Spy Story: The James Bond Aston Martin DB5

James Bond’s 1964 Aston Martin DB5

It’s been called, ‘the most famous car in the world’ but the legendary James Bond Aston Martin DB5 that originally appeared in the 1964 Bond film Goldfinger was just one of a quartet. Moreover, the DB5 that was sold in October 2010 wasn’t originally equipped with the gadgets that made the James Bond car famous. Intrigued? Don’t worry; all will soon become clear.

The first James Bond DB5 wasn’t even a DB5. It was a DB4-based prototype, the bodyshell being nearly identical to that of the DB5. This car, the one that appeared bearing (among others) the registration BMT 216A, was the car that was modified to suit its role in Goldfinger.

Enter John Stears. This may be an unfamiliar name but when we see his alter ego sobriquets, the light dawns. Known as ‘The Dean of Special Effects’ and ‘The Real Q’, Stears was an Oscar-winning special effects wizard. He later created Luke Skywalker’s Landspeeder, the cute robots R2-D2 and C3PO, and the Jedi Knights’ light sabers for the Star Wars movies. But he was also the man behind Agent 007’s celebrated Aston Martin DB5, and its bullet-proof windows, revolving license plates, forward-firing machine guns, a rear oil-slick dispenser and a passenger-side ejector seat.

It wasn’t long before this particular Pinewood production was causing disquiet. Goldfinger producer Harry Saltzman voiced concern at the “$45,000 little bag of tricks” being used on public roads for high-speed chase sequences. Aston Martin came to the rescue, lending Eon Productions a second DB5, registered FMP 7B.

As things developed, this car became problematical. During filming, its 5-speed ZF gearbox broke. So, the far costlier ‘gadgets’ car is the one that’s seen in the movie, chasing ‘Tilly Masterson’s’ Ford Mustang Convertible in the Swiss Alps.

When the filming was completed, Aston Martin decided to equip the unreliable second car with gadgets. These were in fact replica items, with alterations to make them more reliable. Meanwhile, the original ‘gadgets’ car embarked on a worldwide publicity tour that lasted two years. Then, the gadgets were removed and the car was sold to Gavin Keyzar, a businessman from Kent. After having replica gadgets fitted to the car, Keyzar sold it in 1971 to Richard Loose, in Utah. Sotheby’s in New York then knocked the car down to Anthony Pugliese, who used is for promotional work. The car was stolen from Boca Raton airport in Florida in 1997; it was being stored in an aircraft hangar. Exit one of the James Bond DB5s…for a tidy $4.2 million dollars. This settlement was believed to be approximately 80% of the car’s insured value.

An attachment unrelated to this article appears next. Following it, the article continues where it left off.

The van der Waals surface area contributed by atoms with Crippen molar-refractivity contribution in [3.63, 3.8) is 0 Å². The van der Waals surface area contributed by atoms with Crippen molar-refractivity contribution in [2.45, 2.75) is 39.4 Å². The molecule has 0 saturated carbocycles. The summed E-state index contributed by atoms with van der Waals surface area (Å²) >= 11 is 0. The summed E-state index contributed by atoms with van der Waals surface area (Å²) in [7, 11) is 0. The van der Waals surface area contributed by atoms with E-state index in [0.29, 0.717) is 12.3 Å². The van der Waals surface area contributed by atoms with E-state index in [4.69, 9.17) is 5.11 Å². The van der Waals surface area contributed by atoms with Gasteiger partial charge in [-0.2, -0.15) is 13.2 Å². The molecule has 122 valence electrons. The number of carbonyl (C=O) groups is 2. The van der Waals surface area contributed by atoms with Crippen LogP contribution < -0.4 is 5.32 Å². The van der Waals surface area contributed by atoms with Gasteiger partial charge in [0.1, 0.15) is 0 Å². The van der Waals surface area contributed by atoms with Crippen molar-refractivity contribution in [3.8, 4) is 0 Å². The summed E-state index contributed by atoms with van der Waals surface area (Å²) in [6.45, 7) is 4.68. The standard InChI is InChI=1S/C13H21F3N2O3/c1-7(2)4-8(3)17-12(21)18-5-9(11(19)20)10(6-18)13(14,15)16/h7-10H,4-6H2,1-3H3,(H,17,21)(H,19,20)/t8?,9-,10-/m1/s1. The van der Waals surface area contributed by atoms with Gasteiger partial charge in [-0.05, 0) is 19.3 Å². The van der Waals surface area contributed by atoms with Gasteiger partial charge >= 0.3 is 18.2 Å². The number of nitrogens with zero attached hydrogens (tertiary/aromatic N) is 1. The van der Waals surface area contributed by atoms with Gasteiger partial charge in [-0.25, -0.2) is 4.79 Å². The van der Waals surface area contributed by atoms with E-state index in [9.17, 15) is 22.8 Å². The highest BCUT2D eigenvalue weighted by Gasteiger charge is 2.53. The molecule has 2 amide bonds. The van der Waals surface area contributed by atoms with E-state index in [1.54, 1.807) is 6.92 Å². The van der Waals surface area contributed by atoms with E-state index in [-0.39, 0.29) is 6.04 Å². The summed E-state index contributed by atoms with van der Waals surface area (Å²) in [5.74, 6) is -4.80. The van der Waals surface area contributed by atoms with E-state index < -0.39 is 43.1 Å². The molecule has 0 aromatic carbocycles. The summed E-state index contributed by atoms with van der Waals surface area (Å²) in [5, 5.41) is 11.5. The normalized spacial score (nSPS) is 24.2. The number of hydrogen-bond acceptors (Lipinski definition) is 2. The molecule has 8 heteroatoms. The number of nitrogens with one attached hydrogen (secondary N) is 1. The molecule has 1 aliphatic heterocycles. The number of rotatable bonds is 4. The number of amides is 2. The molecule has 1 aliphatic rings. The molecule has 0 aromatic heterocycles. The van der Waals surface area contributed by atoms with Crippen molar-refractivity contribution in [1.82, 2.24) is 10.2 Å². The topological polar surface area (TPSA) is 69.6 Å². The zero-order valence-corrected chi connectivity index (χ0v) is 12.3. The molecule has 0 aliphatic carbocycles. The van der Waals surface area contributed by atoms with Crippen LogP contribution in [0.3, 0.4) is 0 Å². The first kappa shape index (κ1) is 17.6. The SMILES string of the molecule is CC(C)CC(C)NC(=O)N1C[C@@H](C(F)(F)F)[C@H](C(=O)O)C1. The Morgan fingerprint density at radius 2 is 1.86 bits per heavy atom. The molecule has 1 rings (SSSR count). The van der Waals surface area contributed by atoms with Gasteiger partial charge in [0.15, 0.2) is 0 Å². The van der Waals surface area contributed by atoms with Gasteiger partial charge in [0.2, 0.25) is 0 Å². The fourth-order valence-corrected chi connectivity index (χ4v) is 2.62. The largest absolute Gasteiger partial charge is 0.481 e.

Two more DB5s now come into the picture. The Bond movies Goldfinger and Thunderball were so successful that Aston Martin produced two more James Bond DB5s, the so-called ‘press cars’. One of these was ultimately sold to Anthony Bamford, who swapped it for a (much more valuable) Ferrari GTO. One of the press cars now lives in the Louwmann museum in The Hague; RM Auctions, Arizona – sold its stablemate to a private buyer for $2.09 million.

And then there was one. The replica gadget-laden FMP 7B is the car that was sold in RM Auctions’ Battersea Park sale on 27th October last year. It was expected to net around $5 million but was sold to American enthusiast Harry Yeaggy for $4.6 million, or £2.9 million. All the proceeds from the sale were used to boost the charitable work of The Jerry Lee Foundation. Philadelphia radio station owner Jerry Lee set up this foundation and he had a vested interest in the James Bond DB5…he’d bought it in 1969, for $12,000!

So the most famous car in the world isn’t quite what it seems and no one knows what became of the original ‘gadgets’ DB4 prototype. But some consolation may exist in the knowledge that none of the Goldfinger car’s gadgets really worked. For example, the scene where the tyre slicer comes out of the rear axle of James Bond’s Aston Martin DB5 was faked. A mocked-up quarter of the car was filmed on a small set. The tyres (and sills) of ‘Tilly Masterson’s’ Ford Mustang convertible were shredded – but not by the DB5. That’s movie magic for you!


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